‘The Hunting Ground’ producer discusses work, problem of sexual assault
Courtney Becker | Wednesday, April 5, 2017
After creating films that have helped inform changes to university administrative processes, new government legislation and multiple congressional hearings, documentarian Amy Ziering was chosen to be the keynote speaker for the Student Union Board’s (SUB) Literary Festival on Tuesday night.
Ziering — who recently produced “The Hunting Ground,” a documentary that examines sexual assault on college campuses and the institutional responses to these incidents — said she tries to create films that will affect change in society.
“What I really do like to do is I like to ask questions, and I like to hear other people’s stories and I like to put them on screen,” she said. “ … Really, my work is all about, sort of, the importance of [being] rigorous and the importance of storytelling.”
Ziering said her road to becoming a documentarian stemmed from an interest in academia. Her first film was a documentary about French philosopher Jacques Derrida, whose “thinking about dismantling unquestioned social norms was extremely formative” for Ziering, she said. It took about a year of Ziering pursuing him for Derrida to agree to be the subject of the film, Ziering said, and he remained a reluctant subject throughout the filmmaking process.
“What I realized, and began to appreciate, is that he wasn’t being difficult,” she said. “He was being pedagogical. Not because he didn’t see the value in storytelling — and this is important — but because, for him, storytelling is something to be taken very, very seriously. It’s important and difficult. Words and what you say matter, and you have to take care — there’s a profound responsibility involved.”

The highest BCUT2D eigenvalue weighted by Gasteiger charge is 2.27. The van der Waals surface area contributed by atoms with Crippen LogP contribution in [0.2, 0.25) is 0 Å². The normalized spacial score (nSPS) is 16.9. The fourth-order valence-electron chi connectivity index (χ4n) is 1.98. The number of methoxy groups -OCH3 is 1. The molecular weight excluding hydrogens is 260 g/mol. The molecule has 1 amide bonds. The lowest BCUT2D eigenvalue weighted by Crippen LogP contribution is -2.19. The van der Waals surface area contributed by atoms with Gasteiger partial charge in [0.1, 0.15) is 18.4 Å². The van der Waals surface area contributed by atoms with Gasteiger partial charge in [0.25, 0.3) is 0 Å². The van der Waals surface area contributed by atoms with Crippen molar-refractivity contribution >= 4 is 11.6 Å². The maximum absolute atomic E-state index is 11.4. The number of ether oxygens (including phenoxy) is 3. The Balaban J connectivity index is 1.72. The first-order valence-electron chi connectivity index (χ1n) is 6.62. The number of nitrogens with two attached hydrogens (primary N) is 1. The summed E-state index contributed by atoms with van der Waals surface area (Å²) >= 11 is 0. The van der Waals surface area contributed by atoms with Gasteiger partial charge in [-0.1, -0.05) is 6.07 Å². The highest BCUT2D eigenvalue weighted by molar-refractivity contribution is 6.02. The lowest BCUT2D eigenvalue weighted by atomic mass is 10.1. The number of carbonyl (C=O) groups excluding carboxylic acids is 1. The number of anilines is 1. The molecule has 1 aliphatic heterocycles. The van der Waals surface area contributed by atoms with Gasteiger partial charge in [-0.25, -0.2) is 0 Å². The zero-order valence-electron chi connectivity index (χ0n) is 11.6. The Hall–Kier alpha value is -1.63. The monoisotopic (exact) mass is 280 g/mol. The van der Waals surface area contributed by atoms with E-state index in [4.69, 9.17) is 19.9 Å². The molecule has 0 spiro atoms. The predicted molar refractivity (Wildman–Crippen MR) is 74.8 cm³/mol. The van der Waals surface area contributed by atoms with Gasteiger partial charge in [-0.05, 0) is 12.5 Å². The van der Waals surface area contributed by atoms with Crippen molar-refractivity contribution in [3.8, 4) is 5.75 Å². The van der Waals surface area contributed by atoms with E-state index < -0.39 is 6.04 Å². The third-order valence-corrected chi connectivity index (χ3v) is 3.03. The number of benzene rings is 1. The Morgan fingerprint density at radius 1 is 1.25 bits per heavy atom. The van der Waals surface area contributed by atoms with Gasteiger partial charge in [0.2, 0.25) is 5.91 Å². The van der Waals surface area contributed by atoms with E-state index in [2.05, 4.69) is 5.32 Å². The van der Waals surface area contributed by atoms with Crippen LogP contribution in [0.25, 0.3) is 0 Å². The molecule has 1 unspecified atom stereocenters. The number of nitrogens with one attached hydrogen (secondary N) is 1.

This responsibility stayed with Ziering as she embarked upon her career as a filmmaker. In 2006, Ziering said, she came across an article by author and journalist Helen Benedict, which alerted Ziering to the “epidemic” of rape in the U.S. military.
“What was so problematic was not just the crimes themselves, but the fact that these victims had no access to any kind of impartial system of justice,” she said. “ … I asked her if her article had been picked up and gone wider and she said, much to her surprise, it had not. No one, she said, wanted to hear about it, no one was very interested.”
After discovering that, according to the Department of Defense, “every day in our military, 49 men and women are sexually assaulted,” Ziering said she spent about a year trying to secure funding for a film exploring this subject before she and co-director Kirby Dick decided to produce the film on their own.
“We had no money to make this film, and just walking around and talking to these people, it was the obligation, it was that responsibility,” she said. “I heard their stories and I was like, I’m all in. I don’t care, we’re going to make this somehow, someway, and I just felt responsible to make that film, even though everyone said I was so crazy.”